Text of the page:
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  1. She asked me to give her a call when I was near her college.

  2. She asked me to give her a call when I was a few minutes from her college.

  3. She asked me to give her a call when I neared her college.

Are all three of the above sentences grammatically correct? Do they mean the same thing?

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    Is there something about these sentences that you don't understand? – P. E. Dant Jul 25 '16 at 8:01
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Yes, all three mean the same things essentially, and yes, they are all grammatically correct. I put mean in italics because they don't literally mean the same thing.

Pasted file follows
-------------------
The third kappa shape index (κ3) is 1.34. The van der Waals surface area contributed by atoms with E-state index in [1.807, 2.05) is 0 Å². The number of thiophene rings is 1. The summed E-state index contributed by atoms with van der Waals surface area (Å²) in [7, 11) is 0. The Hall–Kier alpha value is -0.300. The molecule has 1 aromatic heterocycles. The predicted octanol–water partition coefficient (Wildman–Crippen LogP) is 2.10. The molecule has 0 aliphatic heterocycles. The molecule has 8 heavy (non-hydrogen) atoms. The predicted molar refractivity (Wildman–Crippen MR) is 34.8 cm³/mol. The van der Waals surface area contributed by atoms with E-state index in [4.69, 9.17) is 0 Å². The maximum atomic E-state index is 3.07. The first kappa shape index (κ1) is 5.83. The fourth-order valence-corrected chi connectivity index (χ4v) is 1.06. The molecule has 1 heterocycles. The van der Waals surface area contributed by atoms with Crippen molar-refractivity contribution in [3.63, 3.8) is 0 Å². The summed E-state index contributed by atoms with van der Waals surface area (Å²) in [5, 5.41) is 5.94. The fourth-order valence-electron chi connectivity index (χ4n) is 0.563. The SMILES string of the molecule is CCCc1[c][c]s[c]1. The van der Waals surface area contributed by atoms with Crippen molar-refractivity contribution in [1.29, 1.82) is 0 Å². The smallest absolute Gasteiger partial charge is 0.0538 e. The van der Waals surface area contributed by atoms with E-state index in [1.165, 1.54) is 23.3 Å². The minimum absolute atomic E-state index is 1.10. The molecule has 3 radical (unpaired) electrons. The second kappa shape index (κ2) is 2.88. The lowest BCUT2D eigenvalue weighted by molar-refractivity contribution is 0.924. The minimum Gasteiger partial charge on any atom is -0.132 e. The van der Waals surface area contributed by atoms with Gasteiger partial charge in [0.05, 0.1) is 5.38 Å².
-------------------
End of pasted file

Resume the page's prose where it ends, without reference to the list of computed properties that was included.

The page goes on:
The first sentence introduces a condition of position.

The second sentence introduces a condition of time.

The third sentence introduces a condition of action.

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In the first sentence, she wants to make a quick getaway before you arrive.

In the second, she wants to make a quick getaway before you arrive.

In the third, she wants to make a quick getaway before you arrive.

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